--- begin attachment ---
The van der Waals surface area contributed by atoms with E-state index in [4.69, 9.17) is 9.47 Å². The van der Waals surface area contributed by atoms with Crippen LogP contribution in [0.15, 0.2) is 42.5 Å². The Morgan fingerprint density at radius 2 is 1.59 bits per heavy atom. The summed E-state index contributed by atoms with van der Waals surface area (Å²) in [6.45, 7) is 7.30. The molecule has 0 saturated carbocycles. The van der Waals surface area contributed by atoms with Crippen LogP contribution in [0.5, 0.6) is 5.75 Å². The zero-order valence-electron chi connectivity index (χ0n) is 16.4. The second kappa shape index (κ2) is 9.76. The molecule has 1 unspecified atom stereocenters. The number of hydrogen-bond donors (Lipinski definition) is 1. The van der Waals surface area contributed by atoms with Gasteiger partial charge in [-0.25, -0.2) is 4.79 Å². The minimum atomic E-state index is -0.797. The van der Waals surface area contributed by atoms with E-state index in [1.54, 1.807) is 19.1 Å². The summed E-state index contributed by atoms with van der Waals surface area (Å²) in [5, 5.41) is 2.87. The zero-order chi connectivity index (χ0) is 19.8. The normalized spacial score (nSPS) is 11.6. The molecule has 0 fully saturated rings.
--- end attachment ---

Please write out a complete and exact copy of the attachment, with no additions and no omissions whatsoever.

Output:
The van der Waals surface area contributed by atoms with E-state index in [4.69, 9.17) is 9.47 Å². The van der Waals surface area contributed by atoms with Crippen LogP contribution in [0.15, 0.2) is 42.5 Å². The Morgan fingerprint density at radius 2 is 1.59 bits per heavy atom. The summed E-state index contributed by atoms with van der Waals surface area (Å²) in [6.45, 7) is 7.30. The molecule has 0 saturated carbocycles. The van der Waals surface area contributed by atoms with Crippen LogP contribution in [0.5, 0.6) is 5.75 Å². The zero-order valence-electron chi connectivity index (χ0n) is 16.4. The second kappa shape index (κ2) is 9.76. The molecule has 1 unspecified atom stereocenters. The number of hydrogen-bond donors (Lipinski definition) is 1. The van der Waals surface area contributed by atoms with Gasteiger partial charge in [-0.25, -0.2) is 4.79 Å². The minimum atomic E-state index is -0.797. The van der Waals surface area contributed by atoms with E-state index in [1.54, 1.807) is 19.1 Å². The summed E-state index contributed by atoms with van der Waals surface area (Å²) in [5, 5.41) is 2.87. The zero-order chi connectivity index (χ0) is 19.8. The normalized spacial score (nSPS) is 11.6. The molecule has 0 fully saturated rings.